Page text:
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MedWorm: Chronic Pain provides a medical RSS filtering service. Over 7000 RSS medical sources are combined and output via different filters. This feed contains the latest news and research in the Chronic Pain category.

Last Build Date: Tue, 22 Mar 2016 08:25:07 +0100


[Clinical Picture] An unusual pathogen for prosthetic joint infection

Tue, 22 Mar 2016 08:07:51 +0100

In 2012, an 84-year-old Chinese man presented with progressive, chronic left atraumatic knee pain and swelling. His medical history was notable for pulmonary tuberculosis treated in China in 1951 and rheumatoid arthritis diagnosed in 2006. His joint pain progressed despite use of disease modifying drugs and steroid injections. Antitumor necrosis factor inhibitors were not used because of concerns of tuberculosis reactivation. Clinical examination showed he had antalgic gait, knee effusion, stiffness, and joint-line tenderness. (Source: The Lancet Infectious Diseases)

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Occupational exposure and health problems among Polish denturists: a population‐based study in Łódź province

Tue, 22 Mar 2016 06:26:00 +0100

ConclusionsAnalyses of denturists’ occupational exposure in the Łódź province and epidemiological estimates of the health effects suggest the need for preventive measures. (Source: International Dental Journal)

A prospective, multicentre study on the use of epidermal grafts to optimise outpatient wound management

Mon, 21 Mar 2016 17:22:08 +0100

This study evaluates the feasibility of using a novel epidermal graft‐harvesting device (CelluTome) that allows pain‐free epidermal skin grafting in the outpatient clinic setting. A prospective series of 35 patients was performed in 2 centres, involving 10 acute and 25 chronic wounds. All patients were subjected to epidermal grafting in the outpatient specialist clinic, without the use of anaesthesia, and allowed to return home after the procedure. Completely healed wounds were noted in 22 patients (62·9%). The overall mean time for 50% and 100% reduction in wound size was 3·31 ± 2·33 and 5·91 ± 3·48 weeks, respectively. There was no significant difference in healing times between the acute and chronic wounds (50% reduction in wound size; acute 2·20 ± 0·91 wee...

Cost-effectiveness of manual therapy versus physiotherapy in patients with sub-acute and chronic neck pain: a randomised controlled trial

Mon, 21 Mar 2016 00:00:00 +0100

Conclusions From a societal perspective, MTU was not cost-effective in comparison with PT in patients with sub-acute and chronic non-specific neck pain for perceived recovery, functional status, and QALYs. As no clear total societal cost and effect differences were found between MTU and PT, the decision about what intervention to administer, reimburse, and/or implement can be based on the preferences of the patient and the decision-maker at hand. Trial registration Identifier: NCT00713843 (Source: European Spine Journal)

Patient characteristics for different therapeutic strategies in the management ketamine cystitis

Mon, 21 Mar 2016 00:00:00 +0100

ConclusionsKC patients who already developed a contracted bladder with extremely small bladder capacity (<300 ml) with irreversible urinary tract change, partial cystectomy, and AE seems necessary for early restoration of a normal lower urinary tract function. The treatment outcome of AE is better than patients with conservative treatment. Neurourol. Urodynam. © 2016 Wiley Periodicals, Inc. (Source: Neurourology and Urodynamics)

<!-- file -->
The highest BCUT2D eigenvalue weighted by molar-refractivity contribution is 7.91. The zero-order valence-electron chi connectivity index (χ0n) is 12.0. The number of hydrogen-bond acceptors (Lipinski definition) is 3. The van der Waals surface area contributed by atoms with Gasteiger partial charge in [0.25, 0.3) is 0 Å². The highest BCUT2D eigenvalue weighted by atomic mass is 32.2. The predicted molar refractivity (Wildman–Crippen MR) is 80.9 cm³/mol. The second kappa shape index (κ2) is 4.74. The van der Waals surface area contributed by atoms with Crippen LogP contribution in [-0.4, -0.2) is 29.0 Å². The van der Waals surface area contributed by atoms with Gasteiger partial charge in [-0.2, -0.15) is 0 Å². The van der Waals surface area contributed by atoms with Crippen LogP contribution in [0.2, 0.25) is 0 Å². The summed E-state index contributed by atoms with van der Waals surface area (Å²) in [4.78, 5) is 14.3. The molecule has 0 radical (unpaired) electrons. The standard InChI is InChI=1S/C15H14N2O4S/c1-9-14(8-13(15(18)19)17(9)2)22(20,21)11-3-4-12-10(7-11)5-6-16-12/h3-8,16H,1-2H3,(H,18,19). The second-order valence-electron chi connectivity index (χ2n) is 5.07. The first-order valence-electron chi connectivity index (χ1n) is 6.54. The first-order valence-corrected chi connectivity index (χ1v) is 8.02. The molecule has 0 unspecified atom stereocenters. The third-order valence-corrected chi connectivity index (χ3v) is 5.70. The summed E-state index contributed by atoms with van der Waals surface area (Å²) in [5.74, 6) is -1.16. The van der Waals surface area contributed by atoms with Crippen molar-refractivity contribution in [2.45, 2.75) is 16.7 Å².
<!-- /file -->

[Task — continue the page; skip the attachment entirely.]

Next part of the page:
IJERPH, Vol. 13, Pages 343: EQ-5D-5L in the General German Population: Comparison and Evaluation of Three Yearly Cross-Section Surveys

Mon, 21 Mar 2016 00:00:00 +0100

Health-related quality of life (HRQoL) is a key measure for evaluating health status in populations. Using the recent EQ-5D-5L for measurement, this study analyzed quality of life results and their stability over consecutive population surveys. Three cross-section surveys for representative samples of the general German population from 2012, 2013, and 2014 were evaluated using the EQ-5D-5L descriptive system and valuation by the Visual Analog Scale (VAS). Aggregated sample size reached 6074. The dimension with the highest prevalence of problems was pain/discomfort (31.7%). Compared with 2012 (59.3%), the percentage of participants in the best health state increased slightly in 2013 (63.4%) and 2014 (62%). Over the 3-year period, diabetes and heart disease had the strongest negative influen...

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Melatonin reverses morphine tolerance by inhibiting microglia activation and HSP27 expression

Mon, 21 Mar 2016 00:00:00 +0100

In this study, we explored the possible mechanism of melatonin in diminishing morphine tolerance. Main methods Two intrathecal (i.t.) catheters were implanted in male Wistar rats for drug delivery. One was linked to a mini-osmotic pump for morphine or saline infusion. On the seventh day, 50μg of melatonin or vehicle was injected through the other catheter instantly after discontinuation of morphine or saline infusion; 3h later, 15μg of morphine or saline was injected. The antinociceptive response was then measured using the tail-flick test every 30min for 120min. Key findings The results showed that chronic morphine infusion elicited antinociceptive tolerance and upregulated heat shock protein 27 (HSP27) expression in the dorsal horn of the rat spinal cord. Melatonin pretreatment parti...